School is out for the summer, but Angela Davis is already thinking about the upcoming semester. The iconic activist, feminist and acclaimed author advocated for a radical transformation of America’s school system at an event funded, in part, by the NYS Equal Rights Heritage Center and the Historic and Cultural Sites Commission for the City of Auburn, New York.

"Education should be free, at every level. It should not be a commodity," she shared with EBONY after speaking at "An Evening with Angela Davis", held in the chosen hometown of abolitionist Harriet Tubman.

During her symposium, Davis explained how students of color often experience an educational structure that constantly depicts the epitome of humankind as a white, affluent cisgender male. “What if we decided to conceptualize that human as an indigenous person or a Black woman—those who have spent their entire lives struggling for freedom of democracy and equality," she theorized.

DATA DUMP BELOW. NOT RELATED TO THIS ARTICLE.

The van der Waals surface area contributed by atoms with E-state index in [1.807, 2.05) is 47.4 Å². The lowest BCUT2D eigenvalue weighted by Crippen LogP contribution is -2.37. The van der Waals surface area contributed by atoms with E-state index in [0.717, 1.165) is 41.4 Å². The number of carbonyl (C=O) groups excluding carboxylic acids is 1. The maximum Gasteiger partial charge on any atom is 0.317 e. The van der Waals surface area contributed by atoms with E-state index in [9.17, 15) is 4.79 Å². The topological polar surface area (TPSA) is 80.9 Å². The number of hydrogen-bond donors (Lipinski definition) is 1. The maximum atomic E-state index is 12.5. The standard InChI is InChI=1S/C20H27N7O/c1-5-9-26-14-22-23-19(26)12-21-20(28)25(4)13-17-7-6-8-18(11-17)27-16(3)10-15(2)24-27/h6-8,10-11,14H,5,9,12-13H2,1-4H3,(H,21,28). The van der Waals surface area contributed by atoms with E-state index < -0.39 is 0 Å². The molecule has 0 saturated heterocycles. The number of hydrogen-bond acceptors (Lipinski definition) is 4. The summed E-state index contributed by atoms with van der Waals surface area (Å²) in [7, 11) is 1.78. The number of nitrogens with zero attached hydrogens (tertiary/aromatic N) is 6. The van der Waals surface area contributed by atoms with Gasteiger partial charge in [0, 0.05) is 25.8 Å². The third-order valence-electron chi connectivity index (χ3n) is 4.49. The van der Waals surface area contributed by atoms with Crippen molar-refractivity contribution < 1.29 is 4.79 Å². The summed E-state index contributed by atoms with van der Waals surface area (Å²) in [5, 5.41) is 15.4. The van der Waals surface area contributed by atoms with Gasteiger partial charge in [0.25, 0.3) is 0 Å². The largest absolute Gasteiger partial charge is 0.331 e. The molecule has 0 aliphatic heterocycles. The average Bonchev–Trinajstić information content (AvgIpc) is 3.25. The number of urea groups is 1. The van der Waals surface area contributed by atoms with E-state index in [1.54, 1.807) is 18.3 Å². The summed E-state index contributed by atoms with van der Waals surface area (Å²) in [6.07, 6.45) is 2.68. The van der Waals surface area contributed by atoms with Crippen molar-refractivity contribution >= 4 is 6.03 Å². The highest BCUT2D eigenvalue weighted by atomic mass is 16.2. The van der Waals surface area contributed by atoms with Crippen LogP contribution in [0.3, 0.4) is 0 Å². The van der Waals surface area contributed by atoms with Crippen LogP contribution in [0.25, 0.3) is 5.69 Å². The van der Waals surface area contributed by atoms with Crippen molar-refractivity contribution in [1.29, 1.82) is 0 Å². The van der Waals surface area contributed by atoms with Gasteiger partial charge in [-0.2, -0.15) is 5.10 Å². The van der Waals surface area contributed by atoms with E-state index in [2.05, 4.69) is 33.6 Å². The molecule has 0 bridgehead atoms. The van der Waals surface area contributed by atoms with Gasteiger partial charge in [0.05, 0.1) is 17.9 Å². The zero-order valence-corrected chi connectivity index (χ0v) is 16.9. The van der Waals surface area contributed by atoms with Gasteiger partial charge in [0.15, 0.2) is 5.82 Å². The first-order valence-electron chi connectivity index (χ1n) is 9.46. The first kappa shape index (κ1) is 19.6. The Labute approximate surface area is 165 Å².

Education should be designed for young people to see and understand the circumstances of their own lives, according to Davis, and to “assist them in combating the really dangerous ideologies that circulate those notions," she declared.

Davis prefers an educational approach and methodology that favors independent and critical thinking. She credits EBONY for encouraging its readers to do just that over its seven-decade existence. The publication played a crucial part in presenting her 16-month jail sentence to the masses.

In 1970, Davis became the third woman ever placed on the FBI’s Top 10 Most Wanted Fugitives list for her alleged involvement in the deadly armed seizure of a Marin County Courthouse in California.

"EBONY played a major role in getting the word out about my case and producing a kind of journalism that was designed to make people think more deeply and critically," she shared. "So I always value this platform."